KOENIGSWINTER, Germany -- Under strong international pressure to end more than two decades of war, four Afghan factions began talks Tuesday on how to share power once the Taliban are defeated.
The talks among four delegations representing the northern alliance, exiles backing former King Mohammad Zaher Shah and two smaller exile groups are the most concerted effort yet to stop the strife that has plagued Afghanistan.
With the United States, Russia and neighbors such as Pakistan and Iran exerting influence from the corridors, the delegates must decide how long a transitional administration would run the country before convening a national assembly and the makeup of a peacekeeping force under a U.N. mandate. Regional stability and billions in development aid are at stake.
German Foreign Minister Joschka Fischer opened the conference at a luxury hotel overlooking the Rhine River with an appeal to deliver peace and stability to the Afghan people.
"I urge you all to forge a truly historic compromise that holds out a better future for your torn country and its people," Fischer said. "The international community is prepared to make this great effort," but only if its expectations are met.
The delegates must agree on binding rules for a future political system and respect for human rights, particularly for women, Fischer said.
"Their active participation in the social and political life of the nation is essential for the country's peaceful future," Fischer said.
Leaders of each of the four delegations gathered around the 36-seat table gave opening remarks, before they broke up into a shifting series of groups. The delegations represent all the major ethnic groups, including the Pashtun, Afghanistan's largest ethnic group.
However, due to rapid developments on the battlefield, key warlords stayed home, sending sons, sons-in-law or key aides instead.
The northern alliance comes to the talks in a position of strength after ousting the Taliban from much of Afghanistan. But its delegation here said it would not use its battlefield victories to seek advantage.
"It is not our pride to monopolize power. It will be our pride to work for a broad-based government based on the will of the people of Afghanistan," the northern alliance delegation leader Younus Qanooni said.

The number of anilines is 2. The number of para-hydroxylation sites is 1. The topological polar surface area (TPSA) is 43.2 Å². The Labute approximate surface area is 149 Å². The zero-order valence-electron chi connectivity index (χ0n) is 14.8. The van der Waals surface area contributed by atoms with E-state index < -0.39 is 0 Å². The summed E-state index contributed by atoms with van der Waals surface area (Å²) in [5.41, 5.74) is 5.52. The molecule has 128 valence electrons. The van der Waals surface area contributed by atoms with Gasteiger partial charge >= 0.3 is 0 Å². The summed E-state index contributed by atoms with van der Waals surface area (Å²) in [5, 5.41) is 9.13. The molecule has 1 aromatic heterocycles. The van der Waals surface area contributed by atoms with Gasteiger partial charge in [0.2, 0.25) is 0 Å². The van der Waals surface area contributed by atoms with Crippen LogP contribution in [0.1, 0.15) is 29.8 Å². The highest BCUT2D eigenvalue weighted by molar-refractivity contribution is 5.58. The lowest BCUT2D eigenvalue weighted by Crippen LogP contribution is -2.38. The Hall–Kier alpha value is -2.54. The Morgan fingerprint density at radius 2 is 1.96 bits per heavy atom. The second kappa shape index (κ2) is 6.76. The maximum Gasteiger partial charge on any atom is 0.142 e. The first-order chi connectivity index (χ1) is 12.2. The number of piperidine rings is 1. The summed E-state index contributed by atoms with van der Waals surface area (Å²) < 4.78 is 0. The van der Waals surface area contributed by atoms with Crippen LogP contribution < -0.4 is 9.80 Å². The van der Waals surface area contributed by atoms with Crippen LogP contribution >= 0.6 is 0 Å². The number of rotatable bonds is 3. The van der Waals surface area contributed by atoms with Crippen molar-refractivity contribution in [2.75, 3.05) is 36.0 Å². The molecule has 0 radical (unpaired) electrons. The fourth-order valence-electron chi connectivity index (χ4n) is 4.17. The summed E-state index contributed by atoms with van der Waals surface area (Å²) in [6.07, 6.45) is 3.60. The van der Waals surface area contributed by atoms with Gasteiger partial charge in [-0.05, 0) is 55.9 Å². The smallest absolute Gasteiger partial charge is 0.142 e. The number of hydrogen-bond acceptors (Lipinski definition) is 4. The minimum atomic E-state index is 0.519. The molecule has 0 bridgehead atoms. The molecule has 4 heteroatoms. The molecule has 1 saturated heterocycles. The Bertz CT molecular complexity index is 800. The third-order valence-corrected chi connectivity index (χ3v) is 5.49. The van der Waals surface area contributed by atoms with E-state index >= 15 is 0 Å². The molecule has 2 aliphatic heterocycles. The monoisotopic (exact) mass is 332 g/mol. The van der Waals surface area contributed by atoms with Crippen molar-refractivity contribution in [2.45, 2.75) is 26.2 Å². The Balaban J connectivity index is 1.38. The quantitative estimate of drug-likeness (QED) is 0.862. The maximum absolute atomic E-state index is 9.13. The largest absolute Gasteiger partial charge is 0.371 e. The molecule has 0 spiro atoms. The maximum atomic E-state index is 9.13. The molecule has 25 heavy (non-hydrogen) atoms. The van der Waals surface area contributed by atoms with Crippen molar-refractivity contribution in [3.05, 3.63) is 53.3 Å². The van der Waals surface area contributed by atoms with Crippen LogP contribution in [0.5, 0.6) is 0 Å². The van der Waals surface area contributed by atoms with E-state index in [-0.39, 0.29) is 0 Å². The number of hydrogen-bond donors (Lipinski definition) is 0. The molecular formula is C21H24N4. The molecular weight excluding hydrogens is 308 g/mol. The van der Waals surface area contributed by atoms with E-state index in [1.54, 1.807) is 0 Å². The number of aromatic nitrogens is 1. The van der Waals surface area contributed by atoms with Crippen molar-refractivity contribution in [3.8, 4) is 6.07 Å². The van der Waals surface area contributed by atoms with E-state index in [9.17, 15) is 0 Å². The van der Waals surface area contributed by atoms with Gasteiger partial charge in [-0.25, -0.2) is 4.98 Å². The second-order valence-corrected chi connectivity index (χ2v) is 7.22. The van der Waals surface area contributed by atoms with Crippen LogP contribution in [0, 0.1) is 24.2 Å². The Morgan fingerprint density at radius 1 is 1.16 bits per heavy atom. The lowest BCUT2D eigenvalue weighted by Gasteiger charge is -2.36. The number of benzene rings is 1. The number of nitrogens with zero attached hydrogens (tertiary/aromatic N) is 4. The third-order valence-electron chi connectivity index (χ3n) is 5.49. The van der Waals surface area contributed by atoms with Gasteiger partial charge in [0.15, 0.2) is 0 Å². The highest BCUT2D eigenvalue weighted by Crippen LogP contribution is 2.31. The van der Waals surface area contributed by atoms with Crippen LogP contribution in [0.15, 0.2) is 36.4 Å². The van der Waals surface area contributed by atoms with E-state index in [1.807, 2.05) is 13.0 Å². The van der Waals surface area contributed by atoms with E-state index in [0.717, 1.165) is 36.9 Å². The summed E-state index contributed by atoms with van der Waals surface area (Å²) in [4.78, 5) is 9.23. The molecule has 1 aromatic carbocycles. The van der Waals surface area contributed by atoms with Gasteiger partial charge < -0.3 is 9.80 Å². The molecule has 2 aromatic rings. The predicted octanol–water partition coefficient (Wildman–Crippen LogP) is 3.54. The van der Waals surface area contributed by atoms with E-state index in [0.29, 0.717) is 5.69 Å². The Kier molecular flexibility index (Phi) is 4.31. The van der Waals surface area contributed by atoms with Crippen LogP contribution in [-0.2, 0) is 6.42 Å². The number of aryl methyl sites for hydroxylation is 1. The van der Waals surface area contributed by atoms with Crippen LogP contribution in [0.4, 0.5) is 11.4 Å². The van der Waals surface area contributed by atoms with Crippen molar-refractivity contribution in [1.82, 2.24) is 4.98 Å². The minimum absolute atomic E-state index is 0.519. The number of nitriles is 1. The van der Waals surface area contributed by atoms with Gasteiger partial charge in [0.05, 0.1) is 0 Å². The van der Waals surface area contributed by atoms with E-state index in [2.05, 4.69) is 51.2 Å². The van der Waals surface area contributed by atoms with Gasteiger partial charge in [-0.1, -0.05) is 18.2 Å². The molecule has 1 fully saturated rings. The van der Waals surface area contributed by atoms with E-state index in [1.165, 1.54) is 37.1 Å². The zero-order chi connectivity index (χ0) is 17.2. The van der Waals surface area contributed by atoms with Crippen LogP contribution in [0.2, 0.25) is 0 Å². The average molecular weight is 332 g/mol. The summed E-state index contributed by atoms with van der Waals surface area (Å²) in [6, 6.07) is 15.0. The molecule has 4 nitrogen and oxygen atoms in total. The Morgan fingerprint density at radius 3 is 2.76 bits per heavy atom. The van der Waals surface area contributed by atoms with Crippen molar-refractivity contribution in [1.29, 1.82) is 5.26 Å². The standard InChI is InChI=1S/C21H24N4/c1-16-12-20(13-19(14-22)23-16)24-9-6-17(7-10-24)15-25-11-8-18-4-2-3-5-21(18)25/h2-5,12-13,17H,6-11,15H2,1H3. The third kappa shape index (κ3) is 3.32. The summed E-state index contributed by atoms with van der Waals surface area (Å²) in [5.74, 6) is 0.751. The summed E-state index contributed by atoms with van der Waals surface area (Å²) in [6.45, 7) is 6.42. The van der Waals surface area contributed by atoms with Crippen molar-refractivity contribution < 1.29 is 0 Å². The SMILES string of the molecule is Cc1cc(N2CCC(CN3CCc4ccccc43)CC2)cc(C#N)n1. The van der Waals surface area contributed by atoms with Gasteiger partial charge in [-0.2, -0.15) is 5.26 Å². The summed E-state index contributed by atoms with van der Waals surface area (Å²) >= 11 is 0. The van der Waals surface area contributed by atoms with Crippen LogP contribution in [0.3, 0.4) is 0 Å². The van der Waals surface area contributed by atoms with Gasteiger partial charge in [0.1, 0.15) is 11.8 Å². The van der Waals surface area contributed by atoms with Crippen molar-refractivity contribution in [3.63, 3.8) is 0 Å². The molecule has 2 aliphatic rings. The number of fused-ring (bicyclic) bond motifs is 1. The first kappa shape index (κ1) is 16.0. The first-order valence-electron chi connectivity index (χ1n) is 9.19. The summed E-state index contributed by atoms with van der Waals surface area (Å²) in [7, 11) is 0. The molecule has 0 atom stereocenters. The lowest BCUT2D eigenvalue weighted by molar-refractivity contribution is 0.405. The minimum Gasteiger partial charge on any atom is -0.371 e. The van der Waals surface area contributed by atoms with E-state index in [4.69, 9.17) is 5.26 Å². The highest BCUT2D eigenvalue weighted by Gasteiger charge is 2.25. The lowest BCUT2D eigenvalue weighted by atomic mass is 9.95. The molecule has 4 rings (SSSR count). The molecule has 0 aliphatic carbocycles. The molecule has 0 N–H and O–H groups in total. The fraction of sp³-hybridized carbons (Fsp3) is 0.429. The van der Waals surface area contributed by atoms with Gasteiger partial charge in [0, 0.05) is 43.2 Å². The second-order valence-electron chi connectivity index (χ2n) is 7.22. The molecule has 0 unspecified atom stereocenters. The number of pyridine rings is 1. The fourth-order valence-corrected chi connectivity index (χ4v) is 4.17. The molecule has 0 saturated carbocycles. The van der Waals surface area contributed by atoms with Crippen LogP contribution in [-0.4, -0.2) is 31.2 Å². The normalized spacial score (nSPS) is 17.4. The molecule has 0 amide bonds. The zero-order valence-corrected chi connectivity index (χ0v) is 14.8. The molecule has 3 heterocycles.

However, the alliance's titular head, Burhanuddin Rabbani, said the Germany talks were unlikely to yield substantial results. Rabbani has insisted that the real decision-making would have to take place in meetings in Afghanistan.
"The International Conference on Afghanistan held in Bonn should be the last meeting held outside Afghanistan. I don't expect decisive results from the meeting," Rabbani told reporters in Dubai. He did not elaborate.
Rabbani, a Tajik who was ousted from the presidency by the Taliban in 1996, has never given up his claim to the post. He had pressed for the conference to be held in Kabul, which is controlled by his forces.
Each of the four delegation heads underscored the need for flexibility and an interim authority that would include all Afghans, also women, who under the Taliban's five-year Islamic rule lost most of their rights. Two women were among the 25 Afghan delegates at the table.
At the foot of Petersberg hill where delegates met, about 30 Afghan women protested for greater women's rights in their country. About 300 supporters of the exiled former king also demonstrated, many carrying photos of a younger Zaher Shah in a military uniform.
The former king's grandson, Mostapha Zaher, descended from the hill to greet the crowd. He told reporters that talks were proceeding in a friendly atmosphere and expressed optimism they would succeed.
"We are going to get peace. That's what we came for," Zaher said. "There will be a result. It will be for the good of the Afghan nation."
Before the conference opened, Ahmad Fawzi, the U.N. spokesman for Afghanistan, said that the Afghan groups must wrap up the talks in less than a week. The United Nations had previously said it would allow the talks to continue as long as necessary.
The talks at a secluded luxury hotel across the river from Bonn, Germany, are seen as a historic opportunity to stabilize Afghanistan and avert a repeat of fighting between rival warlords after they drove out Soviet occupiers in 1989.
Many countries, including the United States, see the ex-king -- a Pashtun -- as a symbolically powerful candidate for heading an interim administration. But he has been in exile in Rome since being ousted in a 1973 coup.
Western nations have linked the prospect of billions in reconstruction aid to the creation of an interim administration and respect to human rights by Afghanistan's new rulers.
"Until there is a government that is broadly representative and recognized by us, there's not going to be any reconstruction assistance," a senior U.S. official close to the talks said on condition of anonymity.
Germany, which has taken a lead role in organizing aid to Afghanistan, will hold a meeting Dec. 5-6 in Berlin where donor nations will discuss how to deliver additional humanitarian aid to Afghanistan.
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